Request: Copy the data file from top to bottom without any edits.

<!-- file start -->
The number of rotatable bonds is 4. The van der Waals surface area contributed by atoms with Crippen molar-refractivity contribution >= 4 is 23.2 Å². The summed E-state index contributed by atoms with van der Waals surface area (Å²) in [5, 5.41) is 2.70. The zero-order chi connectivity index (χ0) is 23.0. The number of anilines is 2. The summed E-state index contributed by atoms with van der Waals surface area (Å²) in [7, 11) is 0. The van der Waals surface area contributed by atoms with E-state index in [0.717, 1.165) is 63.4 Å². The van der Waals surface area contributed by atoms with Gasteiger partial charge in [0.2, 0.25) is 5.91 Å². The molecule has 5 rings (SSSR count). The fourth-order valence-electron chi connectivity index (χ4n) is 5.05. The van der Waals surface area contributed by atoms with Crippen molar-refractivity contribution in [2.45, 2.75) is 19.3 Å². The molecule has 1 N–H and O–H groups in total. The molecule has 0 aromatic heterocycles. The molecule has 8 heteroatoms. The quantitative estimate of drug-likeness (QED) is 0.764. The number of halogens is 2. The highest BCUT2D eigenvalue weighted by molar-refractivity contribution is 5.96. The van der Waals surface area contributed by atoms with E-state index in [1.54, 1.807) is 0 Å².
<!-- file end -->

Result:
The number of rotatable bonds is 4. The van der Waals surface area contributed by atoms with Crippen molar-refractivity contribution >= 4 is 23.2 Å². The summed E-state index contributed by atoms with van der Waals surface area (Å²) in [5, 5.41) is 2.70. The zero-order chi connectivity index (χ0) is 23.0. The number of anilines is 2. The summed E-state index contributed by atoms with van der Waals surface area (Å²) in [7, 11) is 0. The van der Waals surface area contributed by atoms with E-state index in [0.717, 1.165) is 63.4 Å². The van der Waals surface area contributed by atoms with Gasteiger partial charge in [0.2, 0.25) is 5.91 Å². The molecule has 5 rings (SSSR count). The fourth-order valence-electron chi connectivity index (χ4n) is 5.05. The van der Waals surface area contributed by atoms with Crippen molar-refractivity contribution in [2.45, 2.75) is 19.3 Å². The molecule has 1 N–H and O–H groups in total. The molecule has 0 aromatic heterocycles. The molecule has 8 heteroatoms. The quantitative estimate of drug-likeness (QED) is 0.764. The number of halogens is 2. The highest BCUT2D eigenvalue weighted by molar-refractivity contribution is 5.96. The van der Waals surface area contributed by atoms with E-state index in [1.54, 1.807) is 0 Å².